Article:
10. Create a focal point in a large kitchen

Blue shaker kitchen with range cooker and red rug

(Image credit: John Gruen)

Kitchens with a large expanse of floor can be left feeling cold and empty, but the simple addition of a rug in a rich, warm color can instantly help anchor the scheme bringing life and warmth to the rest of the space.

What kind of rug is good for a kitchen?

Kitchens are busy places with high footfall, so ensure to choose a rug which is made from durable, hardwearing materials.

'In terms of materials, there are so many out there to choose from,' says Noemie Deed founder of Cosy Coco. '100 per cent wool is a great option and renowned for being exceptionally hard-wearing, resilient to crushing and indenting. Wool also has a natural ability to resist staining and is therefore easier to maintain than rugs that are polyester-made.'

Rugs made from other natural fibres such as jute and sisal also make good solutions. ‘Runners made from 100 per cent sisal are practical kitchen flooring ideas as they are hardwearing and stain resistant,' says Jon Flannigan product manager, Kersaint Cobb. Natural fibres also have the benefit of being more sustainable than synthetic materials. 

When placed in cooking areas, rugs can easily be damaged by spills and dirt build-up, so do consider washable or stain resistant designs. Rugs with a low pile are better suited to kitchens as they are less likely to trap dirt. 

Where should you have a rug in the kitchen?

Where you place a rug in a kitchen and what type you choose will depend on the purpose it is to fulfil.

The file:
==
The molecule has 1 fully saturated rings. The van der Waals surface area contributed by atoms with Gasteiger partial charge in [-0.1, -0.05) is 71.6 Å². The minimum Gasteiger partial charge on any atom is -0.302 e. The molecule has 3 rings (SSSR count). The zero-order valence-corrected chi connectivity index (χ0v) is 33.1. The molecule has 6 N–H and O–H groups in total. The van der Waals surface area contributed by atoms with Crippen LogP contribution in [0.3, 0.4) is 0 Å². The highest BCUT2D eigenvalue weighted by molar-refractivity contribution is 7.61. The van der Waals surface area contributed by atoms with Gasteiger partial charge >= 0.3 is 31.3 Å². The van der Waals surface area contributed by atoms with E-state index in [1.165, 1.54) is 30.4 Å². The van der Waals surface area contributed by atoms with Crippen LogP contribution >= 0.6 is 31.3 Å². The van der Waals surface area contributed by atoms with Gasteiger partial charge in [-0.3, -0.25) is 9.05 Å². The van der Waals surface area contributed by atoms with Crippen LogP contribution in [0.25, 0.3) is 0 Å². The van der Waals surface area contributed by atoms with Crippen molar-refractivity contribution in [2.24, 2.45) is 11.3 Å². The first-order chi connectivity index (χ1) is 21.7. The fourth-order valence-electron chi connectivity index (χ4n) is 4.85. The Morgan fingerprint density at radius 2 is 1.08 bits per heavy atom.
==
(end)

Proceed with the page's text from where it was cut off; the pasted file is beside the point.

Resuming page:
Hardwearing rugs and runners with a short pile work well positioned in busy areas such as the kitchen triangle – the route between the sink, stove and fridge – as this is in constant use. Laying a rug here can provide an extra layer of protection to a hard floor as well as bring softness under foot, but it can also help cushion sounds and falling objects.

Rugs can also play a role in zoning spaces. When positioned under a table they can help to define dining areas in open plan kitchens as well as provide a visual focal point in kitchens with large expanses of floor – in this case you may look to more decorative designs with a deeper pile.

Pippa Blenkinsop

Pippa is a contributor to Homes & Gardens. A graduate of Art History and formerly Style Editor at Period Living, she is passionate about architecture, creating decorating content, interior styling and writing about craft and historic homes. She enjoys searching out beautiful images and the latest trends to share with the Homes & Gardens audience. A keen gardener, when she’s not writing you’ll find her growing flowers on her village allotment for styling projects.